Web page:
David G Hartwell, PKD's literary agent during the last ten years of his life, wrote a short column for The New York Review of Science Fiction entitled, "Writers As Romantic Anti-heroes" in which he laments the treatment PKD received in Brent Staple's New York Times editorial "Philip K Dick: A Sage of the Future Whose Time Has Finally Come."
Above: Hartwell's column (click to enlarge, reproduced with author's permission)
Interesting to note Hartwell wrote this column before Adam Gopnik's controversial article, "Blows to the Empire" appeared in August 2007 issue of The New Yorker, but after Charles McGrath's longer piece in the NYT, "Prince of Pulp, Legit at Last" in which he writes, "But Mr. Dick, who popped as many as 1,000 amphetamine pills a week, was also more than a little paranoid. ."
Staples' column, ironically, was the least concerned with issues of Dick's sanity. The only dig Staples gets in is this: "The prediction [that PKD would one day be a highly respected author] seemed almost delusional in the 1960s, when Dick was popping pills around the clock and churning out novels in a science fiction ghetto from which he seemed destined never to escape."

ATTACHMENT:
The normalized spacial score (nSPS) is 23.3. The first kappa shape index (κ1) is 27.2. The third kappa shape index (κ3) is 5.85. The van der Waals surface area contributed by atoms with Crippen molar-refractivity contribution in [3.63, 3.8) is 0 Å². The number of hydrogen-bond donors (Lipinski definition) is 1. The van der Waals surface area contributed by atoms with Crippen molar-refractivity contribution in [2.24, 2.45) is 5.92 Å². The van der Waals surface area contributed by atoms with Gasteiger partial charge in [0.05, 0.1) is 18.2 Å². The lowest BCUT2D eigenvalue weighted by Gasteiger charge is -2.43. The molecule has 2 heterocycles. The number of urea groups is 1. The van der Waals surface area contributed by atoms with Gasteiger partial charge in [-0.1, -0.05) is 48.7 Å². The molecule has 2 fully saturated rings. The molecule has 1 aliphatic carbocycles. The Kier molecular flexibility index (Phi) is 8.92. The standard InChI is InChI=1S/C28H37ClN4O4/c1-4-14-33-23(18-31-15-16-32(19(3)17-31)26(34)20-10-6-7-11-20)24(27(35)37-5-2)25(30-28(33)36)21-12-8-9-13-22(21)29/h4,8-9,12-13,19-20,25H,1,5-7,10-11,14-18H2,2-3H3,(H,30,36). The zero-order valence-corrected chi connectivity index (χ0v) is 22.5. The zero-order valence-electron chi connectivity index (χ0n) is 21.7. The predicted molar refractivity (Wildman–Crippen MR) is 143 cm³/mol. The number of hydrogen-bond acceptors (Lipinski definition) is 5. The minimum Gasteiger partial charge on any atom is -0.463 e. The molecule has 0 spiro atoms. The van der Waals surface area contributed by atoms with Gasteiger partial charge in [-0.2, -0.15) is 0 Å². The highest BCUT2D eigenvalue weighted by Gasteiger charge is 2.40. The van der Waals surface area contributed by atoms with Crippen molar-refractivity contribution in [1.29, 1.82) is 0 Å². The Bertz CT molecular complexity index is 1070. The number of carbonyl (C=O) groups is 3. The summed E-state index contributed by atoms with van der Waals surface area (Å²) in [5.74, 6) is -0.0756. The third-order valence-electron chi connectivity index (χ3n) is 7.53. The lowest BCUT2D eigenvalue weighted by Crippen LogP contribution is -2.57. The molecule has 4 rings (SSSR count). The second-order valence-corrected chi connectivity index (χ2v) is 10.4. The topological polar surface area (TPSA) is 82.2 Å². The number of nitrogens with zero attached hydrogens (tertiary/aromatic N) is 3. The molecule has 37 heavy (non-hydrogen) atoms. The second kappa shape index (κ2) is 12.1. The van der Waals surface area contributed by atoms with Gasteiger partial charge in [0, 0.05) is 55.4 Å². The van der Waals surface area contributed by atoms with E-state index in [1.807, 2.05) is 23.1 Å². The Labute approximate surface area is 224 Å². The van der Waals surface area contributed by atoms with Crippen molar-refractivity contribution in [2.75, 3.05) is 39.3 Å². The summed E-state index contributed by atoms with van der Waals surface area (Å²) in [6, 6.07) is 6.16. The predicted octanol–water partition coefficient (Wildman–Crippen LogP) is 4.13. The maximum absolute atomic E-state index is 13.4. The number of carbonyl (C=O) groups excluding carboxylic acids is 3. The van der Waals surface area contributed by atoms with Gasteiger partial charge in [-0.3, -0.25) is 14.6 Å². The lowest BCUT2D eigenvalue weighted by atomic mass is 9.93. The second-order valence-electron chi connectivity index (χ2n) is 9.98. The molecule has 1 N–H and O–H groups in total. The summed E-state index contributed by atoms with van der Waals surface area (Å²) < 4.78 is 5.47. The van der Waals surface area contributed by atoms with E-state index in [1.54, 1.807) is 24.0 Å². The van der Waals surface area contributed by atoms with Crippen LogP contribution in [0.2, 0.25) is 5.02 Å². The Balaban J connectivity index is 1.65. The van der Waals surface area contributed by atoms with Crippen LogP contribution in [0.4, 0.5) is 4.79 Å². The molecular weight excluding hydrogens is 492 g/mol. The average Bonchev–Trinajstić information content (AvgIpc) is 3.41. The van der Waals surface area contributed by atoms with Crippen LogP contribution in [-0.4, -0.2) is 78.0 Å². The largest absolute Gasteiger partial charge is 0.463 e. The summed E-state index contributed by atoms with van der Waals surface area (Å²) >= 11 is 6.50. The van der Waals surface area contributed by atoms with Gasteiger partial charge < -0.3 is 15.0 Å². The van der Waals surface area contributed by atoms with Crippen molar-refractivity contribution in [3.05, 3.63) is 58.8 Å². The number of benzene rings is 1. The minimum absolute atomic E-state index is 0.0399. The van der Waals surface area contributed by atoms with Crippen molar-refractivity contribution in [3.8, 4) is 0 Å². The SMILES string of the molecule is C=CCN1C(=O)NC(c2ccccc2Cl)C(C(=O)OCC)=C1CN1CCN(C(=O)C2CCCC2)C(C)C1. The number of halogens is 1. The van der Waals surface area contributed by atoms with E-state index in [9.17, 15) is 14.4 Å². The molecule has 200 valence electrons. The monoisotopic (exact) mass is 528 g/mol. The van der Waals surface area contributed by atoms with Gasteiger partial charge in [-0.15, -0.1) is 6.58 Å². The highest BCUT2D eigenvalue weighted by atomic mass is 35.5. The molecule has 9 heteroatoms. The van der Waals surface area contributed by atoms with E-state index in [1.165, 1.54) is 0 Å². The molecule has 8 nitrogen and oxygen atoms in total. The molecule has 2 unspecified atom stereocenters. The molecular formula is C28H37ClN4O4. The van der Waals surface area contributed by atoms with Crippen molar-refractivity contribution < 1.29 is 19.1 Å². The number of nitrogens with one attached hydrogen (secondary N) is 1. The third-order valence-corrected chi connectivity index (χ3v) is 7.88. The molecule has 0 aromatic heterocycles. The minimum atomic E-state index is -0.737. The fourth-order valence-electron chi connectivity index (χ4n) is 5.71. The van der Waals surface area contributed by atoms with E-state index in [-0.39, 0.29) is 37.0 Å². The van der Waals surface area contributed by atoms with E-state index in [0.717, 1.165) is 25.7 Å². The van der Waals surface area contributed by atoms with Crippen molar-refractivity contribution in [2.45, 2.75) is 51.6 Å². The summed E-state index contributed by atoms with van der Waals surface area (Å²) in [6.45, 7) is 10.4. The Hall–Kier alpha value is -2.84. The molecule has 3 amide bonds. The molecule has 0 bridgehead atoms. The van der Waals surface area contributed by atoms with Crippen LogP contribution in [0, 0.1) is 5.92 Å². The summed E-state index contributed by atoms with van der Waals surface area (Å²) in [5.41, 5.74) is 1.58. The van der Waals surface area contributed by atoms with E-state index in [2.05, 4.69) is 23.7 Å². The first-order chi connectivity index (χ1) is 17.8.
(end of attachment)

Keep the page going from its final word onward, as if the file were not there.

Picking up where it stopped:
Regardless, we have in Mr Hartwell a primary source who developed a professional relationship with PKD which lasted over a decade, and who claims that the recent spate of claims that PKD was 'mental' (as 'diagnosed' by Warren Ellis here) are, if not downright deceptive, at least embellished. Like Anne Dick's letter to the New Yorker, Hartwell reminds us that theories about Dick's mental health are often rooted in a desire to marginalize or (ironically) to deify the author, and even worse, often completely miss the incredible contributions PKD made to Literature in general and science fiction in particular.
In other words, let's not forget PKD wrote 55 novels, and that many of the people who knew him best offer contrary accounts of his later years. While many readers wish to read PKD as Horselover Fats in VALIS, we must never forget the novel's narrator Philip K Dick's healthy skepticism about Fats' sanity.
The more I study PKD's life, and the more I talk to his friends and family, the more I become convinced that we can never know what PKD's mindset really was, but we must remember that he was a charming, brilliant, and driven man with a work ethic that would put just about all of us to shame. Besides that, could anyone with truly severe mental problems write with the kind of insight, brilliance, and emotion that PKD consistently poured into his novels? Personally, I don't think so.